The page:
Real-time marketing is one of today’s hottest digital trends. The concept itself is simple. It’s marketing on the fly, usually in response to cultural events or consumer feedback. While brands are starting to test real-time banner ads and text messages, a good 90% of it occurs on social media— specifically, Facebook and Twitter.
But until 2013, real-time marketing wasn’t what it is today. Yes, brands have leveraged social media to deliver more relevant messages to their followers since Facebook left the Harvard campus, but it was hardly the trend it is today, and it certainly wasn’t a key part of mainstream social strategy. That all changed during the Super Bowl when a power outage sent half the stadium into darkness during the third-quarter, and Oreo responded with the post to the left. By the end of the week, it had earned more than 10,000 retweets, 6,000 favorites, a dramatic lift in followers, and press-coverage in dozens of industry publications. And this was only the beginning.
Every day, more brands hop onto the real-time bandwagon. Just take a look at your newsfeed, and you’re sure to find a few of them latching onto some sort of viral trend. Whether it’s a detergent brand getting ready for the latest episode of Scandal or an electronics retailer remembering September 11th on Twitter, brands are pulling out all the stops in the name of consumer engagement.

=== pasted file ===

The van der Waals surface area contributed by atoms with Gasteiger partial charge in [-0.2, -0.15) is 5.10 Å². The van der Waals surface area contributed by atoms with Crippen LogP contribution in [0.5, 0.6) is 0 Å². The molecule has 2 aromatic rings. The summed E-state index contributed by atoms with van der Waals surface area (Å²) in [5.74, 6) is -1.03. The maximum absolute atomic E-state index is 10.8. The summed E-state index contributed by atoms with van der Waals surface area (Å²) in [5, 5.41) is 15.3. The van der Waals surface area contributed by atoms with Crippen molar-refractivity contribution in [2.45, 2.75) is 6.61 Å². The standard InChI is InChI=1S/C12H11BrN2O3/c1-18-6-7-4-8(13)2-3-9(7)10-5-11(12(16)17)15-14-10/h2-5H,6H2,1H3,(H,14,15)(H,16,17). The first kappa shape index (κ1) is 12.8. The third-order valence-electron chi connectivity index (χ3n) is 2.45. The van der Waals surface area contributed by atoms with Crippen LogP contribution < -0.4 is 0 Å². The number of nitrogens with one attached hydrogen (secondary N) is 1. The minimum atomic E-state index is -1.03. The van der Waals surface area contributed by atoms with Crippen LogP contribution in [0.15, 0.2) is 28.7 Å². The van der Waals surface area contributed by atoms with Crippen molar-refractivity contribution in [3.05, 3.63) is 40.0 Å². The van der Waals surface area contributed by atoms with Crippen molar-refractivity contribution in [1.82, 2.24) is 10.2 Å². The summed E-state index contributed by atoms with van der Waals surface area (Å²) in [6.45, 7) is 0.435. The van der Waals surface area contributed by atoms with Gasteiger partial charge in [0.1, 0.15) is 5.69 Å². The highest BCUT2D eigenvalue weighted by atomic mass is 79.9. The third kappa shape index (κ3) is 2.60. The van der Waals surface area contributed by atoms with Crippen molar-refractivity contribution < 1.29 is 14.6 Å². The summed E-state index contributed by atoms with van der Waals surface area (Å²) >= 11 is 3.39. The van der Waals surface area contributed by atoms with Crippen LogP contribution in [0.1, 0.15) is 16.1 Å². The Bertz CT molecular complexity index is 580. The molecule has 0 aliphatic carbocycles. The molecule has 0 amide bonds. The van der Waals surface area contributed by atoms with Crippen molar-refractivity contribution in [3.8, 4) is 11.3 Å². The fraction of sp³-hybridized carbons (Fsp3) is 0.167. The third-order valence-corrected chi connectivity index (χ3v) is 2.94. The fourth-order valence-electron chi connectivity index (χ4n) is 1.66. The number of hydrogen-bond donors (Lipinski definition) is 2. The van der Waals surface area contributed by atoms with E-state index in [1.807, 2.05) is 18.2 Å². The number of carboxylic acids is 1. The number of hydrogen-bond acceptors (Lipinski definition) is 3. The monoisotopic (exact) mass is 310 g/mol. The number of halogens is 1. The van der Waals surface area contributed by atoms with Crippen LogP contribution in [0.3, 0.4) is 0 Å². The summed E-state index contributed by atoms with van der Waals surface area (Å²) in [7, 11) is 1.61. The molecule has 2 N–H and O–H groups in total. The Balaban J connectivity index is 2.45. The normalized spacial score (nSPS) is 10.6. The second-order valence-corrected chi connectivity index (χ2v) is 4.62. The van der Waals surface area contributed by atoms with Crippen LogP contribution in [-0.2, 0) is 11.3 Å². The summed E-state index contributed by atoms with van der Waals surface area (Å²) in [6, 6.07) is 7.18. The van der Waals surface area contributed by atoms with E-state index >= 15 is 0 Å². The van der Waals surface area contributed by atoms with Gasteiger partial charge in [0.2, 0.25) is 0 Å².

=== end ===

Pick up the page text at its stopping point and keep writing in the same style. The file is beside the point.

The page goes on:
It’s true. Ever since Oreo turned real-time marketing into an industry buzzword, clients the world over have started to ask for “Oreo moments” of their own. Some even put together “social war rooms”— i.e., conference rooms of writers watching whatever star-studded event is trending on Twitter, just waiting for the chance to say something clever.
And sometimes it works. It certainly did for Oreo and, more recently, KitKat, whose take on #bendgate saw more than 23,000 retweets in the span of a week. But for most brands, real-time marketing— even during the world’s most-watched events, are met with crickets, or even worse, disgust. The question is, why? Is the content at fault, or is real-time strategy less effective than we’d like to think?
According to Gary Vaynerchuck of Vayner Media, it’s a matter of timing. “When everybody’s screaming at a loud party, nobody can hear each other,” he says. He makes a good point. Real-time marketing can be a great way for brands to join and initiate conversations with their followers on social media. By no means should they take part in every conversation, however— especially if the goal is consumer engagement.
Everybody does the Oscar’s. Everybody does the Kardashians. And when Kate Middleton announced her second pregnancy last month, hundreds of brands, from Play-Doh to Pizza Hut, chimed in with their own branded congratulations. But, Vaynerchuck notes, “there are a lot of everyday events that are much more interesting.” Perhaps these are the events brands should start capitalizing on. That is, if what they’re looking for are listeners.
– Yamuna Hopwood